States vote to keep name of Finance Centre square

A PROPOSAL to change the name of Trenton Square because of its reference to a slave trader were defeated in the States yesterday.

                                                   Picture: ROB CURRIE. (29448459)
Picture: ROB CURRIE. (29448459)

The proposition was lodged by Deputy Montfort Tadier, who called on Treasury Minister Susie Pinel to request the government-owned Jersey Development Company to rename the area Benin Square – after the African country that was exploited during the slave trade. The item was defeated by 42 votes to three. The three were Deputies Tadier and Geoff Southern and Senator Sam Mézec.

He also lodged an amendment calling for the area to be renamed Trenton Lenape Square in reference to the ‘Lenape’ people who previously occupied the area which became New Jersey when it was taken by King Charles II and given to former Bailiff George Carteret. That item was defeated by 32 votes to 15.

Trenton Square was unveiled at the International Finance Centre in 2019 as part of efforts to strengthen ties between Jersey and New Jersey – the capital of which is called Trenton. The name was called into question as the city was named after William Trent – a prolific slave trader.

Constable Simon Crowcroft, who unveiled Trenton Square alongside Trenton Mayor W Reed Gusciora, warned fellow States Members that supporting the proposition could threaten relations between St Helier and Trenton and Jersey and New Jersey.

‘It is a pity that neither Deputy Tadier or Deputy Perchard [who amended the proposition] did not pause for a moment to ask themselves what effect this proposition might have on the development on these cultural links – especially as the Assistant Minister for Culture,’ he said. He added: ‘[The proposition] as amended or not should not be supported, as to do so would show a serious lack of courtesy on the part of this Assembly as well as a lack of perspective.’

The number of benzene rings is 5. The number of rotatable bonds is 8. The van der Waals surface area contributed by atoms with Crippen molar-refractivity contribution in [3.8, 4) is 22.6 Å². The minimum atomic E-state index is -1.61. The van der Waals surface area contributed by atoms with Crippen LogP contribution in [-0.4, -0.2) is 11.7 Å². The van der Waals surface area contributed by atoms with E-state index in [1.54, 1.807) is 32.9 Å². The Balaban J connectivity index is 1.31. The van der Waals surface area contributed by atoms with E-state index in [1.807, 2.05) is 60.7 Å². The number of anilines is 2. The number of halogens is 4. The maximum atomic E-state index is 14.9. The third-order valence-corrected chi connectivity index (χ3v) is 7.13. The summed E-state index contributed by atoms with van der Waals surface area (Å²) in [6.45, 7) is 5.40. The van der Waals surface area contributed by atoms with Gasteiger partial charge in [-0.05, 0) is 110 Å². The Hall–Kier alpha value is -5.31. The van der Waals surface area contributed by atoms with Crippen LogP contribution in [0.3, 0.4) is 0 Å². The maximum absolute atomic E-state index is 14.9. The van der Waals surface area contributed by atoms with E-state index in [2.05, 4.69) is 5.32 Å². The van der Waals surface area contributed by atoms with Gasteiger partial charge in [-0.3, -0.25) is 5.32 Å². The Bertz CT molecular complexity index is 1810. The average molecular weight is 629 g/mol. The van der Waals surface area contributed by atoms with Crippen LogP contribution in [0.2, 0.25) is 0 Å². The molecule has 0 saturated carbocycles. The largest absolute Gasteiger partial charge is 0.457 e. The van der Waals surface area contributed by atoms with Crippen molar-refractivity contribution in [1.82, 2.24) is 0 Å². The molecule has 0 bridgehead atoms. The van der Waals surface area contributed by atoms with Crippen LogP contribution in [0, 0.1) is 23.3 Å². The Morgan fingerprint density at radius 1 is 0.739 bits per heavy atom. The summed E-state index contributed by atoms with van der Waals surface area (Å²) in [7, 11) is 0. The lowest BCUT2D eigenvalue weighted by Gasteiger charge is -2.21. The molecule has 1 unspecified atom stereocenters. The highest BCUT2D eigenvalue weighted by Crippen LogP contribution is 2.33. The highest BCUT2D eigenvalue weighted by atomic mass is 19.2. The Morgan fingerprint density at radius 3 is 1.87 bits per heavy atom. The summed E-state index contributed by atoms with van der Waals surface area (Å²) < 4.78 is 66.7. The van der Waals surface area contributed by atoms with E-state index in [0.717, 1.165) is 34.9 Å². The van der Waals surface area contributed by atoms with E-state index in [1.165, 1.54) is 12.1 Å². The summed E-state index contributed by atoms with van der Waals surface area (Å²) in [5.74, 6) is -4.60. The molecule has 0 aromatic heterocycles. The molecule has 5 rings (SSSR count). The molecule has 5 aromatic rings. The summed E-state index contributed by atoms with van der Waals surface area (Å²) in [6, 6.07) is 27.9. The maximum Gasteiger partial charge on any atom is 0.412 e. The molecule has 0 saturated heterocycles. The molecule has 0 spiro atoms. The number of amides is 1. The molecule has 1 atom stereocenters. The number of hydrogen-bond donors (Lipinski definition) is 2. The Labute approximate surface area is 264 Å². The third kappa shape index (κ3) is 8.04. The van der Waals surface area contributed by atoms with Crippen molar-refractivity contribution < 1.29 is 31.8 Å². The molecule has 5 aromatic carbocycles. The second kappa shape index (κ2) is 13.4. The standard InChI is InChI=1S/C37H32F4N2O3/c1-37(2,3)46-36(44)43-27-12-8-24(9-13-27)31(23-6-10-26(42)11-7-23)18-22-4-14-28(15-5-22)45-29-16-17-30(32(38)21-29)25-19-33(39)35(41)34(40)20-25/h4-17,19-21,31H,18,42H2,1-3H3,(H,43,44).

Meanwhile, Deputy Russell Labey supported Mr Crowcroft’s remarks, labelling the proposition ‘ill-researched’ and ‘dangerous’.

He said: ‘How will the message be received if we strike out their name? It could be really damaging. It could make the people living there feel as if they should be ashamed to be living in a city called Trenton.’

Deputy Tadier also lodged an amendment which included the establishment of a memorial to acknowledge Jersey’s role in the slave trade. It was defeated by 33 votes to 13.

He also lodged amendments calling for 23 August to be marked as International Day for the Remembrance of the Slave Trade and its Abolition, which was narrowly defeated by 24 votes to 20. The establishment of an Equalities and Human Rights Commission, part of his original proposition, was also lost.

Meanwhile, Deputy Perchard lodged an amendment calling for Black Lives Matter to enter into consultation with the community to provide an appropriate name for the square, which was defeated by 34 votes to 12.

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